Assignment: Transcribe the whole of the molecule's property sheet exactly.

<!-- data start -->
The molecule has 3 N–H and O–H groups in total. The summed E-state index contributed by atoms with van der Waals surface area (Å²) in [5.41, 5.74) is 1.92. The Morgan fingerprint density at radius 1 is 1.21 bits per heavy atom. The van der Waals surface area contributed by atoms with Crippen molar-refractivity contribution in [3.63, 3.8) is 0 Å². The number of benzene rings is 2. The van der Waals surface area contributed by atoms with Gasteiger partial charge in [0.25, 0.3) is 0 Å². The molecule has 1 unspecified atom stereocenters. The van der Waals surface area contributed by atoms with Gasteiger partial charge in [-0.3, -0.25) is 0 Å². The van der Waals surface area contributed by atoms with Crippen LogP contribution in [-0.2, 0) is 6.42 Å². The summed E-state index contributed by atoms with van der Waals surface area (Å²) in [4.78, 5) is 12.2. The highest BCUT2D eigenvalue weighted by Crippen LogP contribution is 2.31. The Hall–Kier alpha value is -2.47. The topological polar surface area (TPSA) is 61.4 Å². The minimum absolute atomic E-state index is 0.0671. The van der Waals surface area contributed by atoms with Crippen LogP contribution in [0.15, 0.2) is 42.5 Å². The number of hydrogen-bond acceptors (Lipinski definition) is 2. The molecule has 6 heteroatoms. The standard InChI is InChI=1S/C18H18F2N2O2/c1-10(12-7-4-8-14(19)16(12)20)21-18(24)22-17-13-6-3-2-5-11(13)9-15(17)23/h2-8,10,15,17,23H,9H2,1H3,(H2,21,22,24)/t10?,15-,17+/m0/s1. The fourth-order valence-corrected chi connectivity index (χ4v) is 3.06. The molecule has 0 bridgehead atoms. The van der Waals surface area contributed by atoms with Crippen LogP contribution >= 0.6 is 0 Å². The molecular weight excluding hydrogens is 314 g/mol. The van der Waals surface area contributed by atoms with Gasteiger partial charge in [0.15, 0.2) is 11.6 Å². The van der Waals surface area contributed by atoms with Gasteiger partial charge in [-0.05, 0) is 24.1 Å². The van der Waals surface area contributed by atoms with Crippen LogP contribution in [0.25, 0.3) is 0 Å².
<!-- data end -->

The molecule has 3 N–H and O–H groups in total. The summed E-state index contributed by atoms with van der Waals surface area (Å²) in [5.41, 5.74) is 1.92. The Morgan fingerprint density at radius 1 is 1.21 bits per heavy atom. The van der Waals surface area contributed by atoms with Crippen molar-refractivity contribution in [3.63, 3.8) is 0 Å². The number of benzene rings is 2. The van der Waals surface area contributed by atoms with Gasteiger partial charge in [0.25, 0.3) is 0 Å². The molecule has 1 unspecified atom stereocenters. The van der Waals surface area contributed by atoms with Gasteiger partial charge in [-0.3, -0.25) is 0 Å². The van der Waals surface area contributed by atoms with Crippen LogP contribution in [-0.2, 0) is 6.42 Å². The summed E-state index contributed by atoms with van der Waals surface area (Å²) in [4.78, 5) is 12.2. The highest BCUT2D eigenvalue weighted by Crippen LogP contribution is 2.31. The Hall–Kier alpha value is -2.47. The topological polar surface area (TPSA) is 61.4 Å². The minimum absolute atomic E-state index is 0.0671. The van der Waals surface area contributed by atoms with Crippen LogP contribution in [0.15, 0.2) is 42.5 Å². The number of hydrogen-bond acceptors (Lipinski definition) is 2. The molecule has 6 heteroatoms. The standard InChI is InChI=1S/C18H18F2N2O2/c1-10(12-7-4-8-14(19)16(12)20)21-18(24)22-17-13-6-3-2-5-11(13)9-15(17)23/h2-8,10,15,17,23H,9H2,1H3,(H2,21,22,24)/t10?,15-,17+/m0/s1. The fourth-order valence-corrected chi connectivity index (χ4v) is 3.06. The molecule has 0 bridgehead atoms. The van der Waals surface area contributed by atoms with Crippen LogP contribution >= 0.6 is 0 Å². The molecular weight excluding hydrogens is 314 g/mol. The van der Waals surface area contributed by atoms with Gasteiger partial charge in [0.15, 0.2) is 11.6 Å². The van der Waals surface area contributed by atoms with Gasteiger partial charge in [-0.05, 0) is 24.1 Å². The van der Waals surface area contributed by atoms with Crippen LogP contribution in [0.25, 0.3) is 0 Å².